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Tag: short stories

Flash fiction story: “One Night Stand”

“One Night Stand” (shouldn’t that be hyphenated?), by Cameron Bryce

Appeared in Neon Issue Forty-Six, May 29th, 2018

A few hundred words

A charmingly surreal piece with great pacing. Kind of in the tradition of “The Swimmer,” though what it really reminds me of is “Going for a Beer,” naturally enough—I mean, not just because of the beer.

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Short story: “The Girls”

“The Girls,” by Megan Taylor

Appeared in Neon Issue Forty-Six, May 29th, 2018

A few thousand words

A good nightmare, as are many Neon stories. I can sympathize with that adult fear of teenagers, those menacing no-longer-children, too-cool-for-grownups aliens.

Short story: “Incorporated”

“Incorporated,” by Simon K. Brown

Appeared in Neon Issue Forty-Six, May 29th, 2018

A few thousand words

I like this. Neon fiction tends to have this distinctive style: darkly realistic details that persist through increasing surrealism.

The title seems to have a double meaning, referring to the way the main character and others get incorporated into their workplace. Maybe that’s obvious, but it took me a minute. (I was distracted by my association of the word with physical embodiment.)

Short story: “Mirror Ball”

“Mirror Ball” or “Mirrorball,” by Mary Gaitskill

Appeared in Index (a magazine I can’t seem to track down online); collected in Don’t Cry: Stories (2009, Pantheon Books, a division of Random House, Inc.); featured on the Knopf Doubleday site on April 24th, 2009

7,474 words

Fascinating. There’s so much abstraction, and yet the story comes through as vivid and urgent. Lots of imagery to keep it grounded.

Gaitskill seems to have a remarkable view of sex, and a remarkably dark view of casual sex and sex work. Perhaps she believes sex should be confined to stable relationships because it’s so dangerous emotionally (or rather, according to the worldbuilding of this story, spiritually). Pardon me for speculating about the author, but it’s hard to resist when the theme runs so unmistakably through other stories of hers, like “The Agonized Face.” It’s an attitude that overlaps with the puritanical, though the rawness, frankness, and intensity of her work is far from it.

How strange that this young woman (“girl”) is saved by an encounter with a homeless-looking man and by her rather inappropriate, desperate phone call. How wonderful that this young man (“boy,” thank goodness for gender parity—perhaps they are so called because of their innocent foolishness, their ignorance of the nature of souls) answers his phone when he has good reason not to.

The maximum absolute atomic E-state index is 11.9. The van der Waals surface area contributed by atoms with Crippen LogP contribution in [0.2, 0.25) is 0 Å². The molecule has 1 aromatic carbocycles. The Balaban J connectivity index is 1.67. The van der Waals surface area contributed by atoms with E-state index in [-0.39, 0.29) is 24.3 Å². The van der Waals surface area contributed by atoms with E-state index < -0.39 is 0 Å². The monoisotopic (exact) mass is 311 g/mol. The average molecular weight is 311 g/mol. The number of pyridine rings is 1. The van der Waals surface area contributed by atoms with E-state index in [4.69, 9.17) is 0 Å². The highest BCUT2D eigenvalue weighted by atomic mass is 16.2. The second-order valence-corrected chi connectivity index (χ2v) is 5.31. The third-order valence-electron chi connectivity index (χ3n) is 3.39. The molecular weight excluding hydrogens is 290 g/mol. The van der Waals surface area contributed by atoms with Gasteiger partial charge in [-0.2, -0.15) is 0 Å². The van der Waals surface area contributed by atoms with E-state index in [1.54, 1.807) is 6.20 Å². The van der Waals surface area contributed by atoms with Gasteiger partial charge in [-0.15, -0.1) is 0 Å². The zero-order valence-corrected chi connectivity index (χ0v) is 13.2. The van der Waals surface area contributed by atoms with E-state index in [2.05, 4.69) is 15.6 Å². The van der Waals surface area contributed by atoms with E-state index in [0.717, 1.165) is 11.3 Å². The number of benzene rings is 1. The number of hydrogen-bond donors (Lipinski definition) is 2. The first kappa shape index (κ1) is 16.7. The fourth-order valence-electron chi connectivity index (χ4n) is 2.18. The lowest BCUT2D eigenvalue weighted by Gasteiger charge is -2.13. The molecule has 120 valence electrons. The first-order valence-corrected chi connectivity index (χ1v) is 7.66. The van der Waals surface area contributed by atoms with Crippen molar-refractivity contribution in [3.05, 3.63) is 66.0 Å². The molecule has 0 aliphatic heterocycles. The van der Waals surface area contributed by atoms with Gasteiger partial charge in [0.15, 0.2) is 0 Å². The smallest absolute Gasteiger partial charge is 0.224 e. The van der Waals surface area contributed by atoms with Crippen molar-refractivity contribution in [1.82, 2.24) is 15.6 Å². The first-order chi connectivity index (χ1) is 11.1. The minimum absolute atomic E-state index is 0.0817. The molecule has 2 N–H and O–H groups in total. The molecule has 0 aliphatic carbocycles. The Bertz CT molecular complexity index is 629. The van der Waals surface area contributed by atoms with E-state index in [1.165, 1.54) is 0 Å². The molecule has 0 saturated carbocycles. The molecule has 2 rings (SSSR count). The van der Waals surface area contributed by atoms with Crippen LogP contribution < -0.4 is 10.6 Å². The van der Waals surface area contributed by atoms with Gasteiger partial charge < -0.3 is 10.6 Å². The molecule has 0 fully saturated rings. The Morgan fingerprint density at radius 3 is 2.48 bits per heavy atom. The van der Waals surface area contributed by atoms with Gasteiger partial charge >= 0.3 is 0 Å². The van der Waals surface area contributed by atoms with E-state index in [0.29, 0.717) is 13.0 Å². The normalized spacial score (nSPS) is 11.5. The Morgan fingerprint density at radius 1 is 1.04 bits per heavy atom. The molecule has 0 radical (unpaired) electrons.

Flash fiction story: “Greased Lightnin'”

“Greased Lightnin’,” by Meghan Phillips

Appeared in Pidgeonholes, June 2018

181 words

I like the line “Just like the real thing.”

And of course I like the erotic car imagery. Amazing how impressionable kids’ minds and sexualities seem to be.

Short story: “Stitching Time”

“Stitching Time,” by Stephanie Burgis

Appeared in Grendelsong: Autumn 2015

Maybe 3,000 words?

Interesting. Mental health practitioners are always a rich vein for horror and creepiness, perhaps even more so than mental illness itself. Something about the intimacy of their authority over their patients.

Short story: “Bloodletting”

“Bloodletting,” by Melanie Rees

Appeared in Unnerving Magazine, issue #6

Maybe 2,000 words?

I liked this one.

Short story: “Birthday Boy”

“Birthday Boy,” by Amy Lukavics

Appeared in Unnerving Magazine, issue #6 (it’s the first story in the issue)

Maybe 3,000 words? I’m hopeless at estimating these things

Clever, and the mother’s emotional arc feels believable, at least to me. Of course, the story cheats by withholding information that the point-of-view character knows, but I think it gets away with it.

 

 

Short story: “Stone Mattress”

“Stone Mattress,” by Margaret Atwood

Appeared in the New Yorker, December 19th, 2011, online here; collected in Stone Mattress: Nine Wicked Tales (Nan A. Talese, an imprint of Knopf Doubleday, 2014); read by A. M. Homes for the New Yorker Fiction Podcast, June 1st, 2018, online here

7,156 words, though it feels much shorter

(Spoilers.) Verna is charmingly believable. It seems like such a leap from her quiet, almost passive-aggressive husband murders (and not all of them even qualify as murders, I feel like) to the swift brutal one she enacts on Bob—I wasn’t sure if she could go through with it. But then she did. And I liked it.

What to make of the ending? I think she’s going to get away with it, but it’s striking how apathetic she is about the whole plan, how distractable. “She ought to care more about that—she ought to find it an exciting challenge—but right now she just feels tired and somewhat empty.

“Though at peace, though safe.” Is she lying to herself about feeling at peace? Surely she is. Surely her revenge hasn’t solved the problem of her life, her bitterness about the long-lasting effects of her trauma.

Edited to add: “kind, soft, insulating money” is so great. Listening to the podcast, I was waiting for the noun (“love,” perhaps?) and “money” came as a delightful surprise.

Short story: “Dead in the Eye”

“Dead in the Eye,” by Melissa Mesku

Appeared in FLAPPERHOUSE #17, Spring 2018

1,492 words

I like the last paragraph. It seems to tie everything together.

Is every adolescence story a coming-of-age story? Surely not. Surely some of them are just life experience stories. Here, the protagonist doesn’t yet understand the difference between her and Violet; she’s still, as it were, innocent. It’s her adult self who marks that difference.